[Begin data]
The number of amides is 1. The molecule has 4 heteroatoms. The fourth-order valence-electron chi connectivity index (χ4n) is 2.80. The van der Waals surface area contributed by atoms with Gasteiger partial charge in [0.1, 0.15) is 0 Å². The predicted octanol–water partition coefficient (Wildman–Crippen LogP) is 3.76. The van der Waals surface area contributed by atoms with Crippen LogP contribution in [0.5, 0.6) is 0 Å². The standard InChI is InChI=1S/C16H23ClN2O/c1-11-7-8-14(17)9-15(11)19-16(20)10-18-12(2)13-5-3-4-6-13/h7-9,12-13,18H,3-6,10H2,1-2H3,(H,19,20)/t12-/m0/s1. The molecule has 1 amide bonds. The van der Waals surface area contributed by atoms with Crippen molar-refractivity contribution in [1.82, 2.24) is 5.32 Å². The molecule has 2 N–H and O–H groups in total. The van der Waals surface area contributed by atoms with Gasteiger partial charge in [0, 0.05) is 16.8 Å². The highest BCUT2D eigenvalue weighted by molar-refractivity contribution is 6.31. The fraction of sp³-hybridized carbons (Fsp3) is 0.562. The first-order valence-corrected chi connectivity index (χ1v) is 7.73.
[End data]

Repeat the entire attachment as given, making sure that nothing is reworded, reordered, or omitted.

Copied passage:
The number of amides is 1. The molecule has 4 heteroatoms. The fourth-order valence-electron chi connectivity index (χ4n) is 2.80. The van der Waals surface area contributed by atoms with Gasteiger partial charge in [0.1, 0.15) is 0 Å². The predicted octanol–water partition coefficient (Wildman–Crippen LogP) is 3.76. The van der Waals surface area contributed by atoms with Crippen LogP contribution in [0.5, 0.6) is 0 Å². The standard InChI is InChI=1S/C16H23ClN2O/c1-11-7-8-14(17)9-15(11)19-16(20)10-18-12(2)13-5-3-4-6-13/h7-9,12-13,18H,3-6,10H2,1-2H3,(H,19,20)/t12-/m0/s1. The molecule has 1 amide bonds. The van der Waals surface area contributed by atoms with Crippen molar-refractivity contribution in [1.82, 2.24) is 5.32 Å². The molecule has 2 N–H and O–H groups in total. The van der Waals surface area contributed by atoms with Gasteiger partial charge in [0, 0.05) is 16.8 Å². The highest BCUT2D eigenvalue weighted by molar-refractivity contribution is 6.31. The fraction of sp³-hybridized carbons (Fsp3) is 0.562. The first-order valence-corrected chi connectivity index (χ1v) is 7.73.